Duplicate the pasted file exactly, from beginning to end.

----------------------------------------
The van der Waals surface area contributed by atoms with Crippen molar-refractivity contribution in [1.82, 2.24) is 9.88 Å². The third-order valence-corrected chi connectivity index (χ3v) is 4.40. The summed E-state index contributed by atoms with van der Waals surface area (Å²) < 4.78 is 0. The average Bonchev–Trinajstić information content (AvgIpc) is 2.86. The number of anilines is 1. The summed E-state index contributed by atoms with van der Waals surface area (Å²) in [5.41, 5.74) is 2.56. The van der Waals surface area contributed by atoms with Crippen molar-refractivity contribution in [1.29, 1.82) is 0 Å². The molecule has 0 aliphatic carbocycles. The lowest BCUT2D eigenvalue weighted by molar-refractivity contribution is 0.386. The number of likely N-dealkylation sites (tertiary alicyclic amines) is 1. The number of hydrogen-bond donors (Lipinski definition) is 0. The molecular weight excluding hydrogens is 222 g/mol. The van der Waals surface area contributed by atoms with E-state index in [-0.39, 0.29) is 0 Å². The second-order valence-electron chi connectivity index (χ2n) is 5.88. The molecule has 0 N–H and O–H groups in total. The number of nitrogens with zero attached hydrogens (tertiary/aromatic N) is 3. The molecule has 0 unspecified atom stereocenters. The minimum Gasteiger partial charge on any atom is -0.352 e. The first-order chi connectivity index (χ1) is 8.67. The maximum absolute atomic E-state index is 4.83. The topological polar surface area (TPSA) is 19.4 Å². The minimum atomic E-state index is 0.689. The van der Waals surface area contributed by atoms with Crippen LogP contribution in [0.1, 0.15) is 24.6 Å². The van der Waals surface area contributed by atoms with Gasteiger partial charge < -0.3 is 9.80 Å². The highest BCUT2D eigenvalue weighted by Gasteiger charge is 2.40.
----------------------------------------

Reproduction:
The van der Waals surface area contributed by atoms with Crippen molar-refractivity contribution in [1.82, 2.24) is 9.88 Å². The third-order valence-corrected chi connectivity index (χ3v) is 4.40. The summed E-state index contributed by atoms with van der Waals surface area (Å²) < 4.78 is 0. The average Bonchev–Trinajstić information content (AvgIpc) is 2.86. The number of anilines is 1. The summed E-state index contributed by atoms with van der Waals surface area (Å²) in [5.41, 5.74) is 2.56. The van der Waals surface area contributed by atoms with Crippen molar-refractivity contribution in [1.29, 1.82) is 0 Å². The molecule has 0 aliphatic carbocycles. The lowest BCUT2D eigenvalue weighted by molar-refractivity contribution is 0.386. The number of likely N-dealkylation sites (tertiary alicyclic amines) is 1. The number of hydrogen-bond donors (Lipinski definition) is 0. The molecular weight excluding hydrogens is 222 g/mol. The van der Waals surface area contributed by atoms with E-state index in [-0.39, 0.29) is 0 Å². The second-order valence-electron chi connectivity index (χ2n) is 5.88. The molecule has 0 N–H and O–H groups in total. The number of nitrogens with zero attached hydrogens (tertiary/aromatic N) is 3. The molecule has 0 unspecified atom stereocenters. The minimum Gasteiger partial charge on any atom is -0.352 e. The first-order chi connectivity index (χ1) is 8.67. The maximum absolute atomic E-state index is 4.83. The topological polar surface area (TPSA) is 19.4 Å². The minimum atomic E-state index is 0.689. The van der Waals surface area contributed by atoms with Crippen LogP contribution in [0.1, 0.15) is 24.6 Å². The van der Waals surface area contributed by atoms with Gasteiger partial charge < -0.3 is 9.80 Å². The highest BCUT2D eigenvalue weighted by Gasteiger charge is 2.40.